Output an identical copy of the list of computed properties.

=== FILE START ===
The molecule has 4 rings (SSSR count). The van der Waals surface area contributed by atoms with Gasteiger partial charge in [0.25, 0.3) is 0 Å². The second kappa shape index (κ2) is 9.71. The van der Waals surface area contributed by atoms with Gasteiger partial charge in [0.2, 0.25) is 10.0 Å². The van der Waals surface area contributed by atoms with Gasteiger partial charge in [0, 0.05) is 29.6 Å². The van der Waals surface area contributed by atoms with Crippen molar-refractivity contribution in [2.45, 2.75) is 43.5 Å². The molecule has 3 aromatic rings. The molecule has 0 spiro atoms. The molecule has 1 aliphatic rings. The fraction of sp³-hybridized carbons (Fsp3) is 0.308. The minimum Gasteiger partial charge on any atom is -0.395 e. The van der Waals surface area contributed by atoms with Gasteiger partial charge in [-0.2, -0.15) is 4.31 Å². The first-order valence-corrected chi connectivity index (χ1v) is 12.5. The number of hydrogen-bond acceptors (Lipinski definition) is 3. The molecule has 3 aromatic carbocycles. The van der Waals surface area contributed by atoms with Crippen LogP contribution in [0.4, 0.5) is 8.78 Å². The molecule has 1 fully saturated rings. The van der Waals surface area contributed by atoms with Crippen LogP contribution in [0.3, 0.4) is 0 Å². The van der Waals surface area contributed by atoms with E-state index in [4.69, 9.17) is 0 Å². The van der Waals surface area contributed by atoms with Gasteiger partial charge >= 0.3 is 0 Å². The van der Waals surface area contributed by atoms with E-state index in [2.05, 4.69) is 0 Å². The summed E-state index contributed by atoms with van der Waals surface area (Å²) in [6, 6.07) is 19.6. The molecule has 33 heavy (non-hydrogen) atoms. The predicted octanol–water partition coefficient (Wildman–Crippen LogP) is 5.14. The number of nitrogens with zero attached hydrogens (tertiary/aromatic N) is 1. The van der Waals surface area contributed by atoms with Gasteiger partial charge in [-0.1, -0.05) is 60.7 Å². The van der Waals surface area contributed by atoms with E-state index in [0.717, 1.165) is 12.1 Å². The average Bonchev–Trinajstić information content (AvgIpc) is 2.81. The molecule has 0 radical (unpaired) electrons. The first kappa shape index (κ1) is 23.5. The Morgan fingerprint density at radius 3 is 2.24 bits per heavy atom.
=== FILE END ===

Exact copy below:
The molecule has 4 rings (SSSR count). The van der Waals surface area contributed by atoms with Gasteiger partial charge in [0.25, 0.3) is 0 Å². The second kappa shape index (κ2) is 9.71. The van der Waals surface area contributed by atoms with Gasteiger partial charge in [0.2, 0.25) is 10.0 Å². The van der Waals surface area contributed by atoms with Gasteiger partial charge in [0, 0.05) is 29.6 Å². The van der Waals surface area contributed by atoms with Crippen molar-refractivity contribution in [2.45, 2.75) is 43.5 Å². The molecule has 3 aromatic rings. The molecule has 0 spiro atoms. The molecule has 1 aliphatic rings. The fraction of sp³-hybridized carbons (Fsp3) is 0.308. The minimum Gasteiger partial charge on any atom is -0.395 e. The van der Waals surface area contributed by atoms with Gasteiger partial charge in [-0.2, -0.15) is 4.31 Å². The first-order valence-corrected chi connectivity index (χ1v) is 12.5. The number of hydrogen-bond acceptors (Lipinski definition) is 3. The molecule has 3 aromatic carbocycles. The van der Waals surface area contributed by atoms with Crippen LogP contribution in [0.4, 0.5) is 8.78 Å². The molecule has 1 fully saturated rings. The van der Waals surface area contributed by atoms with Crippen LogP contribution in [0.3, 0.4) is 0 Å². The van der Waals surface area contributed by atoms with E-state index in [4.69, 9.17) is 0 Å². The van der Waals surface area contributed by atoms with Gasteiger partial charge >= 0.3 is 0 Å². The van der Waals surface area contributed by atoms with E-state index in [2.05, 4.69) is 0 Å². The summed E-state index contributed by atoms with van der Waals surface area (Å²) in [6, 6.07) is 19.6. The molecule has 33 heavy (non-hydrogen) atoms. The predicted octanol–water partition coefficient (Wildman–Crippen LogP) is 5.14. The number of nitrogens with zero attached hydrogens (tertiary/aromatic N) is 1. The van der Waals surface area contributed by atoms with Gasteiger partial charge in [-0.1, -0.05) is 60.7 Å². The van der Waals surface area contributed by atoms with E-state index in [0.717, 1.165) is 12.1 Å². The average Bonchev–Trinajstić information content (AvgIpc) is 2.81. The molecule has 0 radical (unpaired) electrons. The first kappa shape index (κ1) is 23.5. The Morgan fingerprint density at radius 3 is 2.24 bits per heavy atom.